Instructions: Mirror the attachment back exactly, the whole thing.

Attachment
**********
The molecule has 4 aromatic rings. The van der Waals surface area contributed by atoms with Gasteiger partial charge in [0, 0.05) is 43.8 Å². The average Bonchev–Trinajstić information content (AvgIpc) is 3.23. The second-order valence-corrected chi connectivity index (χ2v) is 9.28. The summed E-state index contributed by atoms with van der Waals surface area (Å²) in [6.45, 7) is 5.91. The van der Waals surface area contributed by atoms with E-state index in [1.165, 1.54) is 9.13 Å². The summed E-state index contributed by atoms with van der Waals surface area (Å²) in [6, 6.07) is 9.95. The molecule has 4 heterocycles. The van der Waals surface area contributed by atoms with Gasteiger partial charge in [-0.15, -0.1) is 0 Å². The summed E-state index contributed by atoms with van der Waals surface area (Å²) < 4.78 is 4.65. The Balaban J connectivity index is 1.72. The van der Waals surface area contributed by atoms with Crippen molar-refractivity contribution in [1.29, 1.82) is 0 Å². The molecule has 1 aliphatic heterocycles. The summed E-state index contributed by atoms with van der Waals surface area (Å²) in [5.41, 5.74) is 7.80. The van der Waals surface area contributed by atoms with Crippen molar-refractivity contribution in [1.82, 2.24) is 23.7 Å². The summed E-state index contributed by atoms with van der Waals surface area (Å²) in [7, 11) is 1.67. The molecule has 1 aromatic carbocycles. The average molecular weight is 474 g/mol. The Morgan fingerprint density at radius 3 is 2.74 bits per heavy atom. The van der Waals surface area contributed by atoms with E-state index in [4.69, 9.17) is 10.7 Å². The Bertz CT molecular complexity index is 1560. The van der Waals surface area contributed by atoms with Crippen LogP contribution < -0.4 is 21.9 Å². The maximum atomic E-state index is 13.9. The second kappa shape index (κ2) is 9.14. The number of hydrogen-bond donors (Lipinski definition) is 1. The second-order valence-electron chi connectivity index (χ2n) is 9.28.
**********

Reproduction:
The molecule has 4 aromatic rings. The van der Waals surface area contributed by atoms with Gasteiger partial charge in [0, 0.05) is 43.8 Å². The average Bonchev–Trinajstić information content (AvgIpc) is 3.23. The second-order valence-corrected chi connectivity index (χ2v) is 9.28. The summed E-state index contributed by atoms with van der Waals surface area (Å²) in [6.45, 7) is 5.91. The van der Waals surface area contributed by atoms with E-state index in [1.165, 1.54) is 9.13 Å². The summed E-state index contributed by atoms with van der Waals surface area (Å²) in [6, 6.07) is 9.95. The molecule has 4 heterocycles. The van der Waals surface area contributed by atoms with Gasteiger partial charge in [-0.15, -0.1) is 0 Å². The summed E-state index contributed by atoms with van der Waals surface area (Å²) < 4.78 is 4.65. The Balaban J connectivity index is 1.72. The van der Waals surface area contributed by atoms with Crippen molar-refractivity contribution in [1.29, 1.82) is 0 Å². The molecule has 1 aliphatic heterocycles. The summed E-state index contributed by atoms with van der Waals surface area (Å²) in [5.41, 5.74) is 7.80. The van der Waals surface area contributed by atoms with Crippen molar-refractivity contribution in [1.82, 2.24) is 23.7 Å². The summed E-state index contributed by atoms with van der Waals surface area (Å²) in [7, 11) is 1.67. The molecule has 1 aromatic carbocycles. The average molecular weight is 474 g/mol. The Morgan fingerprint density at radius 3 is 2.74 bits per heavy atom. The van der Waals surface area contributed by atoms with E-state index in [4.69, 9.17) is 10.7 Å². The Bertz CT molecular complexity index is 1560. The van der Waals surface area contributed by atoms with Crippen LogP contribution < -0.4 is 21.9 Å². The maximum atomic E-state index is 13.9. The second kappa shape index (κ2) is 9.14. The number of hydrogen-bond donors (Lipinski definition) is 1. The second-order valence-electron chi connectivity index (χ2n) is 9.28.